Last Updated: 7:17 AM, March 6, 2011
Posted: 1:03 AM, March 6, 2011
It's not an urban myth: an Upper West Side apartment that goes for $99 a week.
Dorothy Williamson, 70, a retired computer-systems administrator from Queens, checked into the Imperial Court Hotel at 79th Street and West End Avenue as a "tourist" in 2009 for a 10-day stay.
Two years later she's still there, living as a permanent, rent-stabilized resident, paying $398 a month for a room in a classic pre-war building in one of Manhattan's priciest neighborhoods.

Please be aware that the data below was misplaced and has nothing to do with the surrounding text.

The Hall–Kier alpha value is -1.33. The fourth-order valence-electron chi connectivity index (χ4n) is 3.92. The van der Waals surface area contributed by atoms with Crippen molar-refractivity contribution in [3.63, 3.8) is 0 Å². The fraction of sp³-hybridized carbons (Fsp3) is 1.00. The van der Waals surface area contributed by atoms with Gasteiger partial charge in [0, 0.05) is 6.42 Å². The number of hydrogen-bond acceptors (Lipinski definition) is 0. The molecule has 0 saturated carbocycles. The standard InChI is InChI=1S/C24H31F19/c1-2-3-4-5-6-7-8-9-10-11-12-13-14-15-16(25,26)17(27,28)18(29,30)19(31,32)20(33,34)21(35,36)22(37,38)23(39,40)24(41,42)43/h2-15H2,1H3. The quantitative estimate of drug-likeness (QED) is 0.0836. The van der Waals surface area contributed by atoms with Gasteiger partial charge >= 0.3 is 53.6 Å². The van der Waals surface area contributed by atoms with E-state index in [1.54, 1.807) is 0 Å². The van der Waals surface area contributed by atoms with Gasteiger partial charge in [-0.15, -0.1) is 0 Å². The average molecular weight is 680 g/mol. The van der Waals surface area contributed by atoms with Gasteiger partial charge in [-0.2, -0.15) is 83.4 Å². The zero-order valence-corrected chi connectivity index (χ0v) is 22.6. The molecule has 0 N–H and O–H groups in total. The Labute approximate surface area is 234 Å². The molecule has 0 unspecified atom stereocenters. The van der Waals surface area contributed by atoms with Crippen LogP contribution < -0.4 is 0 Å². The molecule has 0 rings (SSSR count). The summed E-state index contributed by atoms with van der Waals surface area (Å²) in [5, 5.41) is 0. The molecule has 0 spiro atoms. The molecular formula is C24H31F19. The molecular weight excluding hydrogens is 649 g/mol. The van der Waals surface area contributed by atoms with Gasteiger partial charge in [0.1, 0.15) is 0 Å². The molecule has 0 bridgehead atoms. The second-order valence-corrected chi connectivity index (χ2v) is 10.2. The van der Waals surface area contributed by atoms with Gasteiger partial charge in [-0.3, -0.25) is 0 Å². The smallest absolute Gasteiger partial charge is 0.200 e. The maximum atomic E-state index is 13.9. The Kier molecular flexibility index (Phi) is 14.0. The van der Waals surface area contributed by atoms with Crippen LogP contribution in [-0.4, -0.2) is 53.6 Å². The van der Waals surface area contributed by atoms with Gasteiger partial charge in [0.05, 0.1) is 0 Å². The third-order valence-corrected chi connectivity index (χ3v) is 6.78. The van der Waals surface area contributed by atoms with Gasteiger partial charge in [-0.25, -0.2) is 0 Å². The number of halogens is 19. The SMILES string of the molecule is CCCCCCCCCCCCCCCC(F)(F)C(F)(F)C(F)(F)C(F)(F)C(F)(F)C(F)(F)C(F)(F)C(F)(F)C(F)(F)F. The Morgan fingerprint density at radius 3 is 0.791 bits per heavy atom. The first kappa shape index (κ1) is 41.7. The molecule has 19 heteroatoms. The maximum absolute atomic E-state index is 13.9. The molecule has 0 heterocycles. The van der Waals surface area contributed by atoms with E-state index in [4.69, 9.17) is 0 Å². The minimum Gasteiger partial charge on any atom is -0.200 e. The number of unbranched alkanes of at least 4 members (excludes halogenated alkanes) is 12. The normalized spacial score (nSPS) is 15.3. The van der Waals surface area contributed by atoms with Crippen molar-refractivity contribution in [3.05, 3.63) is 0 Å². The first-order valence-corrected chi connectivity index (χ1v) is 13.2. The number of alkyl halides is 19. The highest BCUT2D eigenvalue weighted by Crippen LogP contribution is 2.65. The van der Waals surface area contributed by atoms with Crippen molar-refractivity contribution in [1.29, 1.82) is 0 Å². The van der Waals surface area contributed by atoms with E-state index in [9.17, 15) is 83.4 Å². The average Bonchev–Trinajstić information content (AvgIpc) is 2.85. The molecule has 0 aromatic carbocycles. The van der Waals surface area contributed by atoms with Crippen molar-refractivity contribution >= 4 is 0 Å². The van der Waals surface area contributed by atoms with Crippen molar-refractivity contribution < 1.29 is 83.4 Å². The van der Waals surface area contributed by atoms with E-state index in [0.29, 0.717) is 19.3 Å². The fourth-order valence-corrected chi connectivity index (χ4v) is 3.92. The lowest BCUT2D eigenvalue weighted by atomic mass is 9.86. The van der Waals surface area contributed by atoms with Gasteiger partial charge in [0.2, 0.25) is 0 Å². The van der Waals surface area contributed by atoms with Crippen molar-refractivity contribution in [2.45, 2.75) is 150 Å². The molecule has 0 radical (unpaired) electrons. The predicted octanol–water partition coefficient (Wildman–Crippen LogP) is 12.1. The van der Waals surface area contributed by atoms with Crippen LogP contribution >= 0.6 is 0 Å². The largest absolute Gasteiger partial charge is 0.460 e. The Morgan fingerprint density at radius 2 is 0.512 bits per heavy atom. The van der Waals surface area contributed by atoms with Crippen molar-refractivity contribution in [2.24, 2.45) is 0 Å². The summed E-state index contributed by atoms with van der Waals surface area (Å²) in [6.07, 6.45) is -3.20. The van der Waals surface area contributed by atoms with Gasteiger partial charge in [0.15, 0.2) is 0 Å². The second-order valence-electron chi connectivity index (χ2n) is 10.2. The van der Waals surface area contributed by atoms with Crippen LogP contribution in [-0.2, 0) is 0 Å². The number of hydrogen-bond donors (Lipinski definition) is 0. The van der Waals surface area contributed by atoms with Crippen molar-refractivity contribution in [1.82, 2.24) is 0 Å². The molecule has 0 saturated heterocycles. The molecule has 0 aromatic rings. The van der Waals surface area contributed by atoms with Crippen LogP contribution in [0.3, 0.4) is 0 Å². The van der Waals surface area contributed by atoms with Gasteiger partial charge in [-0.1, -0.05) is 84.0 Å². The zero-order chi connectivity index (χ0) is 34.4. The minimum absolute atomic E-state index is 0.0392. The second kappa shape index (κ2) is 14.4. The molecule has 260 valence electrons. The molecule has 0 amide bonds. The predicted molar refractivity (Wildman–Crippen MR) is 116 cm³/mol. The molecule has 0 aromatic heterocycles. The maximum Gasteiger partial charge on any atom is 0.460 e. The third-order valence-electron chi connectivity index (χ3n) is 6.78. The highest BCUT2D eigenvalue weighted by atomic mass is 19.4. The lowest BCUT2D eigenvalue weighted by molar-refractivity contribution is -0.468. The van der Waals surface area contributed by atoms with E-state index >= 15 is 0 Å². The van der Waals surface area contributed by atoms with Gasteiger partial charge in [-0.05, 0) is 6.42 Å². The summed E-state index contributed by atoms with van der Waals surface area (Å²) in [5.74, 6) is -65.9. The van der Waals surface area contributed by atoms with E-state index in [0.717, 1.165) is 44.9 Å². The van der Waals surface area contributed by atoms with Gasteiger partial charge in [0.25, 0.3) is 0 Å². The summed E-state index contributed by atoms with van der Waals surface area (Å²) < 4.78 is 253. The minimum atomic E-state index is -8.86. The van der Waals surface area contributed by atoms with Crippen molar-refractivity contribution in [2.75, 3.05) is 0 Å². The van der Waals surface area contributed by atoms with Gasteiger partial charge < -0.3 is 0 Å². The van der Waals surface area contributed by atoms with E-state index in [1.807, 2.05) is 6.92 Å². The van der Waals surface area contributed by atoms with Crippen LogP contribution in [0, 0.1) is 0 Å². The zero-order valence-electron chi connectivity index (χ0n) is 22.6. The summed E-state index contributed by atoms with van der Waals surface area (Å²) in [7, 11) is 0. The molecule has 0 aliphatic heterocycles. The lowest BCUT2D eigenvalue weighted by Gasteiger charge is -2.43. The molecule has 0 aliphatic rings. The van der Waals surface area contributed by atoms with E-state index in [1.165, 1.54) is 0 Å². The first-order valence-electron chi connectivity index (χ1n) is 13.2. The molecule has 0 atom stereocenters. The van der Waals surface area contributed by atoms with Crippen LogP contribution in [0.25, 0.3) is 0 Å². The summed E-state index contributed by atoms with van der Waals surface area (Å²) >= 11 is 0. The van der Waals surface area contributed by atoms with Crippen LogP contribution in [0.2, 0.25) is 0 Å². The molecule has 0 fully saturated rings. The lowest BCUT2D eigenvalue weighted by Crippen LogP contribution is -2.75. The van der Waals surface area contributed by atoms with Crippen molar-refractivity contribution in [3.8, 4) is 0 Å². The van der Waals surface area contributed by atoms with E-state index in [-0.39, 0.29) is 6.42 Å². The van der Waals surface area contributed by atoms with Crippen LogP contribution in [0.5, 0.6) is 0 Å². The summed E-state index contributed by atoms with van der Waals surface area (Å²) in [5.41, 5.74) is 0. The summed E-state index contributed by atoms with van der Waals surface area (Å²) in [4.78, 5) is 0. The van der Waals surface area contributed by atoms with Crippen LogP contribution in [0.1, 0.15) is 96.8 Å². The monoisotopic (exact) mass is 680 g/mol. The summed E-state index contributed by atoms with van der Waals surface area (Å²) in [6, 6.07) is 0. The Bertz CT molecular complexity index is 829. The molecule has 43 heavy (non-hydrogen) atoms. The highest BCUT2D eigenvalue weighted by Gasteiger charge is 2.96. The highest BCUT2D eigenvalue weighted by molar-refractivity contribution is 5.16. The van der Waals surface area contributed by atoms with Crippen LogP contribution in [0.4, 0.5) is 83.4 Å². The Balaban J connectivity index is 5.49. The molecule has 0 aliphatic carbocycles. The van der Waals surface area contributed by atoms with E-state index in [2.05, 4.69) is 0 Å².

All Williamson had to do was request a permanent lease.
The sweetheart deal comes courtesy of a little-known quirk in the city's housing law that applies to the city's 30,000 Single Room Occupancies, known as SROs.
"An individual can become a permanent tenant by simply requesting a lease," said Marti Weithman, director of the SRO Law Project. "If someone comes in and pays for a night, he or she can request a lease orally, or in writing. The very act of requesting a lease gives you statutory tenancy."
Once you've asked for the lease, you can't be evicted.
"When these places are being used as a hotel, tourists don't realize they have this option," said Weithman. Anyone who stays in a room for 30 consecutive days automatically becomes a permanent resident.
Am so impressed with this guy